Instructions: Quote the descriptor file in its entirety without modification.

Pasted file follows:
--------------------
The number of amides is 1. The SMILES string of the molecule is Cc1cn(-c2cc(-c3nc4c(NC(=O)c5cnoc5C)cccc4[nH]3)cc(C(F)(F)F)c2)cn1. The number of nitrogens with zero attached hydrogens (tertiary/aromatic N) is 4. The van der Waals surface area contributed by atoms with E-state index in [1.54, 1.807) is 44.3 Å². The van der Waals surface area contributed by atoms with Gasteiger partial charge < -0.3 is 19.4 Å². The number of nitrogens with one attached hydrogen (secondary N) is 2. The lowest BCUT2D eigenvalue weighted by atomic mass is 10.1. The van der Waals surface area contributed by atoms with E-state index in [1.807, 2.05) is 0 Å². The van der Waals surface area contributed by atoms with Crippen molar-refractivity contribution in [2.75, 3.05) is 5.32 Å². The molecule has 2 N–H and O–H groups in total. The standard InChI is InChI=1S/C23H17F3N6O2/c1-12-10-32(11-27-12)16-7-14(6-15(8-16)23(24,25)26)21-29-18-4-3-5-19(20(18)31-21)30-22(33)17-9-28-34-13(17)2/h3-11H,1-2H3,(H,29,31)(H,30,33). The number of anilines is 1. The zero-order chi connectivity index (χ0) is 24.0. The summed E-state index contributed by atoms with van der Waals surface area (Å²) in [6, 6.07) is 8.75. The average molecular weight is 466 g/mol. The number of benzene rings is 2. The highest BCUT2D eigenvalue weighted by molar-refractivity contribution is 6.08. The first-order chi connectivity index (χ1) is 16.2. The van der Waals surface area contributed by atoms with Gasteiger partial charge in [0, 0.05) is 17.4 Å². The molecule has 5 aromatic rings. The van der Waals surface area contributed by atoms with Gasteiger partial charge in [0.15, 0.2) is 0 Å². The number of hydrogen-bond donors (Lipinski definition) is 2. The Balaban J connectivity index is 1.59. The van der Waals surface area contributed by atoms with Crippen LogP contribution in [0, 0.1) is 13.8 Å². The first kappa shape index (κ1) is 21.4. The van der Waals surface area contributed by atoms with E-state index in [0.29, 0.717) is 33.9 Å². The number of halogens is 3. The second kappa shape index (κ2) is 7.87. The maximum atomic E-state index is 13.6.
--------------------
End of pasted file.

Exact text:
The number of amides is 1. The SMILES string of the molecule is Cc1cn(-c2cc(-c3nc4c(NC(=O)c5cnoc5C)cccc4[nH]3)cc(C(F)(F)F)c2)cn1. The number of nitrogens with zero attached hydrogens (tertiary/aromatic N) is 4. The van der Waals surface area contributed by atoms with E-state index in [1.54, 1.807) is 44.3 Å². The van der Waals surface area contributed by atoms with Gasteiger partial charge < -0.3 is 19.4 Å². The number of nitrogens with one attached hydrogen (secondary N) is 2. The lowest BCUT2D eigenvalue weighted by atomic mass is 10.1. The van der Waals surface area contributed by atoms with E-state index in [1.807, 2.05) is 0 Å². The van der Waals surface area contributed by atoms with Crippen molar-refractivity contribution in [2.75, 3.05) is 5.32 Å². The molecule has 2 N–H and O–H groups in total. The standard InChI is InChI=1S/C23H17F3N6O2/c1-12-10-32(11-27-12)16-7-14(6-15(8-16)23(24,25)26)21-29-18-4-3-5-19(20(18)31-21)30-22(33)17-9-28-34-13(17)2/h3-11H,1-2H3,(H,29,31)(H,30,33). The number of anilines is 1. The zero-order chi connectivity index (χ0) is 24.0. The summed E-state index contributed by atoms with van der Waals surface area (Å²) in [6, 6.07) is 8.75. The average molecular weight is 466 g/mol. The number of benzene rings is 2. The highest BCUT2D eigenvalue weighted by molar-refractivity contribution is 6.08. The first-order chi connectivity index (χ1) is 16.2. The van der Waals surface area contributed by atoms with Gasteiger partial charge in [0, 0.05) is 17.4 Å². The molecule has 5 aromatic rings. The van der Waals surface area contributed by atoms with Gasteiger partial charge in [0.15, 0.2) is 0 Å². The number of hydrogen-bond donors (Lipinski definition) is 2. The Balaban J connectivity index is 1.59. The van der Waals surface area contributed by atoms with Crippen LogP contribution in [0, 0.1) is 13.8 Å². The first kappa shape index (κ1) is 21.4. The van der Waals surface area contributed by atoms with E-state index in [0.29, 0.717) is 33.9 Å². The number of halogens is 3. The second kappa shape index (κ2) is 7.87. The maximum atomic E-state index is 13.6.